Associate Director, ISE
Associate Professor, Mechanical Engineering and Materials Science & Engineering
- BS, Mechanical Engineering, Tufts University
MS, Mechanical Engineering, Carnegie Mellon University
PhD, Mechanical Engineering, Carnegie Mellon University
Emily Ryan, Associate Director at the Boston University Institute for Sustainable Energy, is an Associate Professor, Mechanical Engineering and Materials Science & Engineering at Boston University. She received her Ph.D. in mechanical engineering from Carnegie Mellon University in 2009, where her dissertation research focused on numerical modeling of chromium poisoning in the cathode of a solid oxide fuel cell. After graduating from Carnegie Mellon she worked as a post-doctoral research associate and staff computational scientist in the Computational Mathematics and Engineering group at Pacific Northwest National Laboratory. Since joining Boston University in 2012, she founded the Computational Energy Laboratory (CEL). CEL uses multi-physics computational methods to investigate alternative and advanced energy technologies.
Her research focuses on developing computational models of reactive transport, fluid mechanics, heat transfer and electrochemistry to investigate the design and operation of energy-related systems, such as high temperature fuel cells, advanced battery technologies, diesel engines, subsurface transport and post combustion carbon capture. Understanding the accuracy of the models through validation, verification and uncertainty quantification (VVUQ) is integral to the development of computational models of physical systems. As such her research includes VVUQ and the application of statistical tools to computationally complex systems.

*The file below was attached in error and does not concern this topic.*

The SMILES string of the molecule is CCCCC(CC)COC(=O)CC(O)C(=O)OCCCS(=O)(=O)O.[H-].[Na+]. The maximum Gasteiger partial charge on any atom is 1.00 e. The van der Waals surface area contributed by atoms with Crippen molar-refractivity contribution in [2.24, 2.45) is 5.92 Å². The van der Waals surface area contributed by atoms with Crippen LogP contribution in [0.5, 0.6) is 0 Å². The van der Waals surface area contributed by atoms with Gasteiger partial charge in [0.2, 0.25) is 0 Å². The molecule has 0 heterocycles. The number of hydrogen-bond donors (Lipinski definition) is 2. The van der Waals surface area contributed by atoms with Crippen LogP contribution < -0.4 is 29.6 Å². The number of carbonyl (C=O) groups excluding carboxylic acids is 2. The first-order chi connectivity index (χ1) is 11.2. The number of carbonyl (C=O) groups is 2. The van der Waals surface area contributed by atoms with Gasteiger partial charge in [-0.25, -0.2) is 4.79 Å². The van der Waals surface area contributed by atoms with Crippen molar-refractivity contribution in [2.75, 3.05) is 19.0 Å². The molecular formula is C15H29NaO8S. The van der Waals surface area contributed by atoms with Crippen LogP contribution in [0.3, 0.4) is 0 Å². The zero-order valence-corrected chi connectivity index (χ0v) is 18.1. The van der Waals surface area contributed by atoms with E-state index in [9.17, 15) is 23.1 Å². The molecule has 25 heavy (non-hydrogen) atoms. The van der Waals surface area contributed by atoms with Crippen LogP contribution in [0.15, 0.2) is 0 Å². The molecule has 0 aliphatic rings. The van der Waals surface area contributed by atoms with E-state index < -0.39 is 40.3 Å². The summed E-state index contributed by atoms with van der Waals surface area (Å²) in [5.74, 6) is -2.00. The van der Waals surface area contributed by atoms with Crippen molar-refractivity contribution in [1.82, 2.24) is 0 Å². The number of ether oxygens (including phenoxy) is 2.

In addition to physical models, Dr. Ryan also researches the use of computational materials design through materials informatics. The use of data-driven materials design promises to greatly reduce materials development time and expand material possibilities for specific applications.
Main research areas:
- Development of computational models of complex systems
- Reactive transport, porous media, electrochemistry, heat transfer
- Multi-scale modeling and upscaling methodologies
- Validation, verification and uncertainty quantification
- Computational materials design
- Use of informatics techniques for materials discovery
- Applications to energy related systems
- Degradation in electrochemical systems
- Cavitation in fuel injectors
- Design of post combustion carbon capture systems
- Performance of advanced battery systems
- Reactive transport in the subsurface
PhD, Mechanical Engineering, Carnegie Mellon University, 2005-2009
MS, Mechanical Engineering, Carnegie Mellon University, 2008
BS, Mechanical Engineering, Tufts University, 2000-2004